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The Last Straw–just say no to plastic straws

Putu bamboo straws

An industrious Balinese high schooler started a business selling bamboo straws

I ran across a couple of articles today about straws that I thought I would share. First, from National Geographic: “Straw Wars: The Fight to Rid the Oceans of Discarded Plastic.”

The second one, from our own backyard here in Bali,  made me smile and gives me hope: “Putu’s Bamboo Straws.”

Do your part–say ‘No Thanks’ to plastic straws.

Fishy Friday

I got to dive in Pemuteran with instructor Wayan who was teaching an Open Water class. While the student was doing her skills and practicing good buoyancy control, I was shooting fish. Now I just need to get my hands on a good fish ID book.

Coral Bommie, Pemuteran, Bali, Indonesia, UW photos

This little goby had his mouth open in every one of the shots

 

White-spotted puffer, Coral Bommie, Pemuteran, Bali, Indonesia, UW photos

This white-spotted puffer swam directly towards me and turned right in front of the lens

 

Coral Bommie, Pemuteran, Bali, Indonesia, UW photos

Big sponges are often cleaning stations–this bannerfish is being tended to by a striped wrasse

 

Napoleon Reef, Pemuteran, Bali, Indonesia, UW photos

I think this is in the dragonet family, but don’t have access to any fish ID books today.

 

Regal angelfish, Napoleon Reef, Pemuteran, Bali, Indonesia, UW photos

Regal angelfish posing pretty for the camera

 

Goby, Napoleon Reef, Pemuteran, Bali, Indonesia, UW photos

A cute goby perched on top of a coral head

 

 

 

Greetings from the residents of Close Encounters

We had a great dive at Close Encounters in Pemuteran–negligible current, good visibility and lots of critters to see. The expert eyes of dive guide Abdul pointed out creatures great and small. We even saw a shark wedged under a ledge–in a space too small to get my camera into (wish I had a tiny GoPro for that shot). Everyone comes to the pirates of Sea Rovers in Pemuteran to dive Menjangan, but be sure to allow enough time in your holiday to check out our great local reefs as well.

Hairy squat lobster, Close Encounters, Pemuteran, Bali, Indonesia, UW photos

Hairy squat lobsters live in the crevices of barrel sponges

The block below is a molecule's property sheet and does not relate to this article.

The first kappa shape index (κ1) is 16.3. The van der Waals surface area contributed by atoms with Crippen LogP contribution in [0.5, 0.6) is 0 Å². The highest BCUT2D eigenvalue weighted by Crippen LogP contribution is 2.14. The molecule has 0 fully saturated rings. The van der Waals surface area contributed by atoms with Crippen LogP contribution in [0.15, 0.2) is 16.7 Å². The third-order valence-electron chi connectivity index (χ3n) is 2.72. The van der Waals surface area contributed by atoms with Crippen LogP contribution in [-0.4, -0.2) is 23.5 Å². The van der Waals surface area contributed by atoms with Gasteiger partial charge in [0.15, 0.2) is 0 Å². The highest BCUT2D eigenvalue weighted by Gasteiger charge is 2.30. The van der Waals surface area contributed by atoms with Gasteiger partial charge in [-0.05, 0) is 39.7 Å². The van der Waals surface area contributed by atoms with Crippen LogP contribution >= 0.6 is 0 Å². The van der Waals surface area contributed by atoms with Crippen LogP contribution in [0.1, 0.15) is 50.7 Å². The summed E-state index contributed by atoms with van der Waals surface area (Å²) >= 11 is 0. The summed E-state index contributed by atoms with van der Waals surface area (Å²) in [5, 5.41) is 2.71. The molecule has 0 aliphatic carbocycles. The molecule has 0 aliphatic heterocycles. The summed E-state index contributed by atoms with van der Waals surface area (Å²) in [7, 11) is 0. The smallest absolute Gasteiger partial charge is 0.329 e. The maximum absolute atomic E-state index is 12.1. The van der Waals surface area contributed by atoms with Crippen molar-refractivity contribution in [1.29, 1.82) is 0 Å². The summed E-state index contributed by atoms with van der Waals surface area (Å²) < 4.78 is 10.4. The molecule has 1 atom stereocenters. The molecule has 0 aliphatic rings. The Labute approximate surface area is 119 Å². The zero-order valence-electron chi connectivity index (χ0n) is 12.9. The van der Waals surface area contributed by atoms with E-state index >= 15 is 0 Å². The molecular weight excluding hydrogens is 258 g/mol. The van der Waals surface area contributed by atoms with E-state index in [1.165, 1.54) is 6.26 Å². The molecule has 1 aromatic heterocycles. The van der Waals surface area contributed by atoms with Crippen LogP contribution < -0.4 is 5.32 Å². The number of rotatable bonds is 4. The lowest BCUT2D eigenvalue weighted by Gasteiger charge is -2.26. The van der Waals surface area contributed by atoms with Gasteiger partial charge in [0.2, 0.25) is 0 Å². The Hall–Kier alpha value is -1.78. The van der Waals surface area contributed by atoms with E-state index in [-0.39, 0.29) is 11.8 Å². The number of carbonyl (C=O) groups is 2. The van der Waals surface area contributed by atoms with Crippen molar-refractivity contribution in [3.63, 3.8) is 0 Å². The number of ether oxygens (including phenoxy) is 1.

Giant moray, Close Encounters, Pemuteran, Bali, Indonesia, UW photos

This moray wasn’t too shy and kept poking his head out when I was shooting the sweetlips

 

Juvenile sweet lips, Close Encounters, Pemuteran, Bali, Indonesia, UW photos

This photogenic sweet lips was sharing space with the moray eel. Had to keep an eye on my fingers while shooting

 

Porcelain anemone crab, Close Encounters, Pemuteran, Bali, Indonesia, UW photos

Anemone crabs have long hair-like projections on their arms to filter food from the water

 

Close Encounters, Pemuteran, Bali, Indonesia, UW photos

With extra magnification, you can see the eggs inside this cleaner shrimp

 

 

Winter Special–Free Try Dive

Try Dive, Pemuteran, Sea Rovers, Bali, Indonesia

Free Try Dive sign beckons Pemuteran visitors to come in to Sea Rovers

Every day, instructors Cap’n Paul and/or Wayan are standing by to share the wonders of diving with passers-by here in Pemuteran. There’s a brief orientation, some paperwork and then you can experience diving in the waters at Mucky Pirates Bay. If you’re enjoying yourself, you can immediately continue on to do an Introductory Course. This would allow you to dive to a maximum of 12 metres on any of our regular trips with an instructor or divemaster for up to 14 days. Or, if you really catch the diving bug, you can sign up for a scuba or open water diver course–which is what happened with Cornelia.

Instructor Wayan, Courses, Sea Rovers

Cornelia enjoyed her experience so much, she immediately signed up for an Open Water course

Fun Fish Facts-Nemo Can Become Nancy

False clownfish, anemone, Dreamland, Menjangan, Indonesia

Maybe one of these false clownfish is the dominate female in this anemone

Did you know that many of the lovely fish we regularly see on the coral reef have the ability to change their sex? The biological term is ‘sequential hermaphroditism,’ and wrasses, moray eels, gobies and clownfish are known to do this.

According to Wikipedia

“A school of clownfish is always built into a hierarchy with a female fish at the top. When she dies, the most dominant male changes sex and takes her place. In the wrasses (the family Labridae), sex change is from female to male, with the largest female of the harem changing into a male and taking over the harem upon the disappearance of the previous dominant male.”

Spanish hogfish, Bonaire

The Spanish hogfish is one of the larger Caribbean wrasses

 

Blue Ribbon Eel, Komodo, Indonesia

The blue-ribbon eel is one of the most beautiful

 

Fire goby, Komodo, Indonesia

The fire goby is one of my favorites

New Brethren Quintin & Marielle with the Pirates

Abdul, Ditta, Wayan, Sea Rovers, guests

Abdul, Marielle, Ditta, Wayan & Quintin are all smiles

Quintin and Marielle packed a lot of diving in a couple of days. They enjoyed the walls of Menjangan, the local reefs of Pemuteran and even fit in a night dive in Mucky Pirates Bay. Welcome to the Sea Rovers Brethren and hope to see you back here soon.

Nudis from the archives

The wench hasn’t been diving in a few days, so had to go to the archives to get some photos to share with the brethren. These nudibranchs were shot during my 2015 dive safari in Bali.

Flabellina nudibranch, Bali, Indonesia, Underwater photo

Living on the edge

 

Nudibranch, Bali, Indonesia

All the spiky bits–maybe it’s a punk nudi

 

Nudibranch, Bali, Indonesia

The orange rhinophores & gills don’t seem to match the yellow & blue polka dots

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